Sunday Interview: ‘Do you ask Modi if he is eyeing Hindu votes? Then why me?’
He has turned two shades darker and is now more than six kilos lighter. But Javed Jafri, Bollywood actor-turned-politician, has not lost his spunk nor his conviction. In an interview after a rigorous campaign that culminated with polling in Lucknow, the AAP leader bared his heart and soul to Amita Verma.
How has your experience of contesting from Lucknow been?
It has not been a novel experience in the true sense of the term because I have been connecting with people from all strata of society and from different states through my TV show Boogie Woogie. In Lucknow, I have connected more directly with the people, understood their problems more directly and have realised that the root of all problems is corruption and criminalisation. I succeeded in convincing them that we are here to fight against the system and not against any individual.
It is believed that the Bharatiya Janata Party president Rajnath Singh was instrumental in getting you to Lucknow so that you could cut into Muslim votes and blunt the Opposition for him?
When I decided to contest from here, I knew that the dirty tricks department would begin its work. Rumours about me being a Rajnath candidate were floated around, there were unnecessary controversies about my taking a house on rent, on getting my voter card made, but I was prepared for it all. Why would I come from Mumbai to Lucknow, leaving my work, to help a rival by toiling so hard?
What is one big lesson that you have learnt from your campaign in Lucknow?
Not a lesson but a realisation that the people, during elections, talk about caste, community, religion, but no one talks of the country. I was told that I would get Muslim votes because I was a Muslim. The moment my candidature was announced, people asked me if I had come for Muslim votes. When Narendra Modi decided to contest, did anyone ask him if he had come for Hindu votes? Wherever I went to campaign, they would discuss issues related to their community and caste, but no one seemed concerned about the future of the country.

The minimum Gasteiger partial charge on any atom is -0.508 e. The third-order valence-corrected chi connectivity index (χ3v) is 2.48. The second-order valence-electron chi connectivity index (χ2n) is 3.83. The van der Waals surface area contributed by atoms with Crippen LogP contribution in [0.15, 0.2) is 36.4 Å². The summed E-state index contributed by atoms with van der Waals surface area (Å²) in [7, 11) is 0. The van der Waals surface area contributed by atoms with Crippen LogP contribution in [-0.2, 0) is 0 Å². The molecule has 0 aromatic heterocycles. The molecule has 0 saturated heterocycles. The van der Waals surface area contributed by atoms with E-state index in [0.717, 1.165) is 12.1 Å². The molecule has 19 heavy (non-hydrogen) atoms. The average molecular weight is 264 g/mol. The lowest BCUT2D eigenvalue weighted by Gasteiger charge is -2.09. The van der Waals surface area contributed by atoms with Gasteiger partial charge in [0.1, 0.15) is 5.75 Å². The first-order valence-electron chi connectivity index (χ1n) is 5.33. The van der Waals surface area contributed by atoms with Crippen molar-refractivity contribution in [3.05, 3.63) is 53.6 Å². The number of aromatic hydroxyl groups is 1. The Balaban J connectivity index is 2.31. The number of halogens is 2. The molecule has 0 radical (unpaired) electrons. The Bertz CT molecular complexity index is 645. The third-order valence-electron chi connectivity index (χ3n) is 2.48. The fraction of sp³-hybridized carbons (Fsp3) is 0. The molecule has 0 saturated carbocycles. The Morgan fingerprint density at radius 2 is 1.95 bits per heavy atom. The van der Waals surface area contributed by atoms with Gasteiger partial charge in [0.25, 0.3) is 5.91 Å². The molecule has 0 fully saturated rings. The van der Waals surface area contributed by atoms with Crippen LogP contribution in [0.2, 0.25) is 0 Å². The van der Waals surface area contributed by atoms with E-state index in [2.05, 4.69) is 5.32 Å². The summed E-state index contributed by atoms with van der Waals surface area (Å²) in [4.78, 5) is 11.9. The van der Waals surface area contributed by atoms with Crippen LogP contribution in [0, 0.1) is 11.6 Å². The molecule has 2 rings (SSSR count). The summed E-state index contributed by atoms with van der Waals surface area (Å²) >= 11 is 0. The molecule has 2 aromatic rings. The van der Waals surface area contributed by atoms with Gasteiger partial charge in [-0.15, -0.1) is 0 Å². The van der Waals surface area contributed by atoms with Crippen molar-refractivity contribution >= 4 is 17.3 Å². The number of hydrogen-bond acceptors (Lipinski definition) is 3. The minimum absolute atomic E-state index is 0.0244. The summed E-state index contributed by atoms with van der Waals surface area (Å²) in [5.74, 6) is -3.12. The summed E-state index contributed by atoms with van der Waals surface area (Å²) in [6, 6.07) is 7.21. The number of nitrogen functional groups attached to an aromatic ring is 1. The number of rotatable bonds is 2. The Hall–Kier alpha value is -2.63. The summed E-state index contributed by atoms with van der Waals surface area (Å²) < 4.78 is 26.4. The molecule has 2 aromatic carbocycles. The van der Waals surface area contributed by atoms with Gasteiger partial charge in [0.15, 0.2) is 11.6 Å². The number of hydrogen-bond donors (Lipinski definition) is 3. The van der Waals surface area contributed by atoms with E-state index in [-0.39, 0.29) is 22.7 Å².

Besides, everyone has become immune to corruption — there is no planning commission, it is the planning of the commission that is more important.
Why did you agree to contest against a stalwart, Rajnath Singh, when you could have chosen a “safer” constituency?
The AAP is fighting against the system and not just individuals and so am I. To be frank, I never expected the kind of response and love I got from the people here. I never bothered who my rivals were and what would be the result of this battle. I never spoke a word against my political opponent because the target was clear in my mind — main sirf machhli ki aankh dekh raha hoon. I know that you cannot banish the truth permanently, you can only cloud it temporarily.
People generally believe that film stars come, fight elections and then disappear. What about you?
A lot of people asked me this question and then I signed an affidavit saying that if elected, I would stay six months in a year in Lucknow and six months in Mumbai because that is where I earn my bread and butter from. Politics for me is not business but a movement of which I am happy to be a part. Today, what has happened is that 800 people in Parliament — known as public servants — have turned into masters, while 120 crore masses have turned into servants. There is no accountability left in the system and we are trying to awaken the masses on these issues.
Why has the AAP lost its goodwill so soon?
Twenty per cent is our fault, but it is the media that is 80 per cent responsible for this. Rome was not built in a day and Arvind Kejriwal could not be expected to work magic in such a short time. Yet he did so much in this short span of time. Had he not resigned, the media would have accused him of sticking to power, and when he did, you people accused him of running away. Yeh fitrat hai jo jaldi nahin badlegi.